It was a dark and rainy night and I was wide-awake thinking about a problem in which I was to figure out one of those natural history things that can be oh, so frustrating, yet oh, so much fun: why did a shrubby live-oak chaparral species grow in profusion in some places and not in others just a foot or two away?
The next morning, I sat at my desk sucking on an acorn as I pondered the same question, when an ecology professor I knew stopped in and asked what was wrong. I explained the problem, told him that I had tried everything and had come up with exactly nothing but a bag full of acorns. He stared at his corral dusted boots for a while and then asked if I had another acorn—I did. He popped it into his mouth and began staring at the ceiling formulating his response.
Now, being a more or less observant itinerate, I have learned that teachers, mentors, and sages come in all kinds, shapes, sizes and ages and the cowboy standing there beside my desk was about to become one of them.
He didn’t say, “Try it this way,” or “Try it that way,” or “Try it all again.” What he did say was, “Take a break.” “ Just go up there alone for a couple of days. Ride the back roads, look at stuff, and the only objective for the whole trip should be to have an ice cream cone in Sedona.” (This was when Sedona had maybe five houses, a church and a rustic restaurant hanging out over the river that had the only freezer within 50 miles—I loved that place).
So, to quote Kit Carson and to shorten the story: “I done so.”
And lo and behold, things clicked, eyes opened, the world smelled nice and ice cream never tasted better.
I tell this story because after spending more time than I should trying to fathom Forrest Fenn’s memory as well as his tea drinking habits and finding that “red, green and black” led to a promising search area of more or less 15,000,000 acres north and west of Santa Fe, I remained stumped and thought of an old sage with dirty jeans and cowboy boots who sucked acorns. And then I began to secretly plan a trip to Yellowstone just to look at stuff; and, the sooner the better, because New Mexico was burning.
Of course, this does not mean that preparation and homework would not be required so I went once again to REI and bought their only book on the national parks of Wyoming and Montana and then ventured once again into the mind of Forrest Fenn via his Memoir. I finished the books in a couple of hours and began looking for more references on western national parks on the internet machine. What I found were a few hundred articles on geysers and waterfalls, several geology references and a bunch of articles on fishing. Noting the quantity of space dedicated to fish and fishing in the Memoir I then Googled specifically, “Fishing in Yellowstone” and got back a large package of interesting information like the fact that, although introduced into the waters of the Yellowstone, the brown trout was one of the most sought after of the several species of fish that now occur there. Then I Googled “brown trout Yellowstone” and got back—wait for it—a map of brown trout distribution in Yellowstone National Park.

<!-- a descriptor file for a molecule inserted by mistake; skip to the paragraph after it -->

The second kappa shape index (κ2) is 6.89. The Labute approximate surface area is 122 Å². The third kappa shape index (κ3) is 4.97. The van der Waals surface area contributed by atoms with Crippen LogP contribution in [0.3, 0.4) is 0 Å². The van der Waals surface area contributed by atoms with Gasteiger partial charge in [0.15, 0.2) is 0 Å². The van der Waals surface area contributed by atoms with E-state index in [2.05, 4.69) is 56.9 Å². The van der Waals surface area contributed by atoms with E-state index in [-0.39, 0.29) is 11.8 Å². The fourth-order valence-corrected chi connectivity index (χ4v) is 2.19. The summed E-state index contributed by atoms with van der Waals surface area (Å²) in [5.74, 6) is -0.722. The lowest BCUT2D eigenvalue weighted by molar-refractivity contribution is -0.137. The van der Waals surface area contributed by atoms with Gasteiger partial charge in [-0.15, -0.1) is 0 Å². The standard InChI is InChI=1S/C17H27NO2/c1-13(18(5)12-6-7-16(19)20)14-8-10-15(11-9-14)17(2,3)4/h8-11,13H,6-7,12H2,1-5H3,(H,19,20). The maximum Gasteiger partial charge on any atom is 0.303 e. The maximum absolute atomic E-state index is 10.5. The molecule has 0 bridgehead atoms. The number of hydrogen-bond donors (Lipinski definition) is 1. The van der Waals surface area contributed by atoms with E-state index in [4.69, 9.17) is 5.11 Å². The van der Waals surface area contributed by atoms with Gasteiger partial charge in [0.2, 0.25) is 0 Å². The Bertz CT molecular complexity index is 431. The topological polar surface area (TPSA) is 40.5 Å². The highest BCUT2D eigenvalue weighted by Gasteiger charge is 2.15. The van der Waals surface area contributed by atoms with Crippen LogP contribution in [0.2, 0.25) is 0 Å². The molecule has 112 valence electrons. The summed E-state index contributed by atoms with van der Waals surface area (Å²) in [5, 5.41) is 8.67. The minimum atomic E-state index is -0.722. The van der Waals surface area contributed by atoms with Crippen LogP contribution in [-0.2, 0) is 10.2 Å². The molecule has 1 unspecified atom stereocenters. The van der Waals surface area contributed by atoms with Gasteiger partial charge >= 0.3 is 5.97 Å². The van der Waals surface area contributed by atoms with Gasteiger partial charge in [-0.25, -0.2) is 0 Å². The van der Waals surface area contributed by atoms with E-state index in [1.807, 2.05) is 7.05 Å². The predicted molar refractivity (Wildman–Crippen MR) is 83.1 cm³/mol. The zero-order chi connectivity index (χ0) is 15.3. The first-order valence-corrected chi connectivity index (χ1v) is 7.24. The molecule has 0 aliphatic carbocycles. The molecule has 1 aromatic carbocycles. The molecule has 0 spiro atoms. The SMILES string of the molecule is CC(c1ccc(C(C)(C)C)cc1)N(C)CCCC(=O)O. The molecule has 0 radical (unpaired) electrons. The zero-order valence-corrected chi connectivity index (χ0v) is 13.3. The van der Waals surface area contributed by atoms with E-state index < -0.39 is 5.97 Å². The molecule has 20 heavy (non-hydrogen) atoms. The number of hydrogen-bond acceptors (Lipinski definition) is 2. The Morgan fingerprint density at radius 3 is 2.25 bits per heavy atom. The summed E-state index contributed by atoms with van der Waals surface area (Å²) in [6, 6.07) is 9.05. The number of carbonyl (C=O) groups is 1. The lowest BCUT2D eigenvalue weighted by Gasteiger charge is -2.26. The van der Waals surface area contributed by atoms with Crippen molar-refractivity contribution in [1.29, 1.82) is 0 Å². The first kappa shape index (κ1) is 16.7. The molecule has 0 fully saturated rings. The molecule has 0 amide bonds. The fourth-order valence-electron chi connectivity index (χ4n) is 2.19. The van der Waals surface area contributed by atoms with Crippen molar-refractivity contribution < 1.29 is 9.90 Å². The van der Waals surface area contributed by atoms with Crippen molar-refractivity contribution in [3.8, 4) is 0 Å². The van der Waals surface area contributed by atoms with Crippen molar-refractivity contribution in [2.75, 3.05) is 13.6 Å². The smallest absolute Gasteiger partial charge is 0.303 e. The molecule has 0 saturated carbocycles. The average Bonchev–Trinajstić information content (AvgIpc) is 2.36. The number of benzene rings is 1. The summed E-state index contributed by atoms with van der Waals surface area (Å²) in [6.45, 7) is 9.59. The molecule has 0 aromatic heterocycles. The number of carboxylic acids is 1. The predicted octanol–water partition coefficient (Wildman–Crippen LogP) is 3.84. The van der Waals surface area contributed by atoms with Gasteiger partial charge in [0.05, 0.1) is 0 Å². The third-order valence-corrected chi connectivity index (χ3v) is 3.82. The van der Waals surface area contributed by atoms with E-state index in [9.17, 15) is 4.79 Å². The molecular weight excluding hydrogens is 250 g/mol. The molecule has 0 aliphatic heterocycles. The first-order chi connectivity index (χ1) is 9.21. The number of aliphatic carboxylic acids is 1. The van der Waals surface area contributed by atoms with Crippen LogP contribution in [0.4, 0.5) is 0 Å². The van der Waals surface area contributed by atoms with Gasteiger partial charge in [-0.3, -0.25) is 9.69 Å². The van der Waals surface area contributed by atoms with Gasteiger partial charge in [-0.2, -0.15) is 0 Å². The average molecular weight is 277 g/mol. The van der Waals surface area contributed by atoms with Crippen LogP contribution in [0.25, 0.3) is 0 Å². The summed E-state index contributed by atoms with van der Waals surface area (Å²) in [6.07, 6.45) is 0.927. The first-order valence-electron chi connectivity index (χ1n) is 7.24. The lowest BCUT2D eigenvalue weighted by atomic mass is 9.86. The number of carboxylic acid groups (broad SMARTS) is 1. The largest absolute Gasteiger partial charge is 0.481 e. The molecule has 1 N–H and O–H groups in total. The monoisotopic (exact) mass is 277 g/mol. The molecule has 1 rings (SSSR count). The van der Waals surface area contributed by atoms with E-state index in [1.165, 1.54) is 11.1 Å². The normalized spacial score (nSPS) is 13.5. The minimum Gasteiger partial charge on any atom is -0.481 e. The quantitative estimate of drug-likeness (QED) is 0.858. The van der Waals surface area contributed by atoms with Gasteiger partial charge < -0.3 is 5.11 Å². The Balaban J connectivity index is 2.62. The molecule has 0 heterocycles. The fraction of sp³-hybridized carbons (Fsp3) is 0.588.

Of course, brown trout have been introduced into nearly all of the coolish waters of the Western Hemisphere, including the Rio Grande, but that fact didn’t slow me down. I went back to the Memoir and was stopped by the photograph of Forrest’s “Secret Fishing Hole” on page 124. What stopped me was that there was something vaguely familiar about it.
My mind went back nearly fifty years to a small lake in Puyehue National Park in Southern Chile. Rumor had it that this lake was full of brown trout put there by early 20th century German immigrants. I say “rumor” because friends and I had tried several times to catch said trout and we were not only always “skunked” but we were also eaten alive by the fierce Chilean tábano, a horsefly the size of an actual horse that has a bite that will take large chunks out of exposed and unexposed parts alike. But then one Fall day after the first frost and the tábanos had all gone to wherever tábanos go for the winter, we were walking along the stream that fed into the lake when I looked down and there it was—Forrest Fenn’s secret fishing hole!
Of course, it really wasn’t his secret fishing hole. His secret fishing hole is like 43˚N, 110˚W while this one was 46˚S, 72˚W, a difference of over 6000 miles. Nevertheless, the phenomena were the same; it was spawning time at the secret fishing hole and, I am told, his secret fishing hole resembles in surprising detail the hottest singles bar in Cody, Wyoming.
I also noted the two pages of photos of Forrest’s family holding up the fruits of what must have been several days of really, really good fishing, with identifying captions of where it all happened. Taking special note of the photo of a young Forrest standing in front of a water spigot captioned “Water Hole,” I recognized the exact spot from earlier forays into web-world and made a “memo to self” to visit that spot and everything around it on my trip up north.